You’ll be in a network of like-minded schools. And – importantly – you’ll be able to unlock more federal resources.

With the addition of Stillman College in Tuscaloosa, Alabama, (they are joining us online), the NSA has designated 17 of the 107 HBCUs in our country as Centers of Academic Excellence in Cyber Defense.

During the Biden-Harris Administration, 7 of those 17 HBCUs have received the CAE designation, the most rapid expansion to date. This achievement is something to celebrate. And to build upon.

But you don’t have to hear the sales pitch from me. I couldn’t be more grateful to Dr. Williams from NSU for helping us understand how they became a CAE designated institution, what that journey was like, and how it’s helped her students.

And I’m so glad we’ll hear from experts at the CAE Candidates National Center who can serve as your go-to resource in your journey. Let’s all learn from them. And, I hope more of the schools represented in this room today will seek the CAE designation.

I mentioned before that solving the challenge and taking advantage of the opportunity to fill the half a million cyber jobs in this nation will require unprecedented coordination across the public and private sectors, employers, schools, the Federal Government, and more.

The spirit of collaboration is exactly how we address this challenge in the White House. Last July, we published and immediately started implementing the Nation’s Cyber Workforce and Education Strategy.

We aim to:

Shift towards a skills-based approach to hiring;

Encourage lifelong cyber skills development; and

Expand cyber opportunities to all Americans, regardless of background.

In response to these three clear goals, over the course of the last year, more than 70 organizations have committed to reducing barriers many Americans may have encountered by providing training, scholarships, internships and apprenticeships, and pledging to create and hire for new cyber jobs.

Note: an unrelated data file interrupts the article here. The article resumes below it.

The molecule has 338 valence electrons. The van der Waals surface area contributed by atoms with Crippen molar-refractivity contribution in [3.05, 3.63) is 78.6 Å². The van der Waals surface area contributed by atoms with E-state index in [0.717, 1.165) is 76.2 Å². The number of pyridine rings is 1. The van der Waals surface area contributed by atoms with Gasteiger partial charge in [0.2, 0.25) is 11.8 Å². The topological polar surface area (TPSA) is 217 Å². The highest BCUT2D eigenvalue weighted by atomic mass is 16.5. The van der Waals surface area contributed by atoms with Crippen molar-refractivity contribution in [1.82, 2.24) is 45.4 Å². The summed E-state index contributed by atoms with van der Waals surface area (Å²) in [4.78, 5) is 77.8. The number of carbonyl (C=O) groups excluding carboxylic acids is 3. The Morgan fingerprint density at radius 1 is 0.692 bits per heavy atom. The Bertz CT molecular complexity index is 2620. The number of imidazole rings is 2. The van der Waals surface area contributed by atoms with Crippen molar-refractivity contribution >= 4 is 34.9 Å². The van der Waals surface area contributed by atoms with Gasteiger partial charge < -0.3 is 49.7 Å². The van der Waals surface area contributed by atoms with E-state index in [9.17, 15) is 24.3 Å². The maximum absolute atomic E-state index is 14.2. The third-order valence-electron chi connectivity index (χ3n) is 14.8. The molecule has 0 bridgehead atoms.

Today in Norfolk, I want to highlight some new commitments:

BCR Cyber commits to training and placing 3,000 entry-level IT and cyber workers into jobs with state, local and industry partners in the next two years.

The Black Cybersecurity Association (BCA) commits to securing gainful employment in cybersecurity for 300 African-Americans in calendar year 2024.

The Minority Technology Foundation commits to providing accessible and comprehensive cyber education to more than 500 youth and young adults over the next 24 months.

VetSec commits to help active-duty reservists, Veterans, and members of the Guard transition to meaningful employment – with good jobs in cyber – by the end of 2025.

And IBM is committing to help students and faculty at 20 HBCUs by providing course work lectures, immersive training experiences, certifications, and more at no cost.

Everywhere I go, I’m seeing organizations step up to help us meet the challenge.

Let me close with a reminder of the importance of our mission.

We defend cyberspace not because it is some distant terrain on which we battle our adversaries. We defend cyberspace because it is interwoven into our very lives. We defend cyberspace because it underpins the critical systems that enable us to work, live, and play. We defend cyberspace because it is a matter of national security.

Together, we will address cyber workforce demands, build long-term workforce capacity, and position all Americans to benefit from the enormous potential of our interconnected future.

I look forward to learning from you, working with you, and engaging in the great discussion to follow.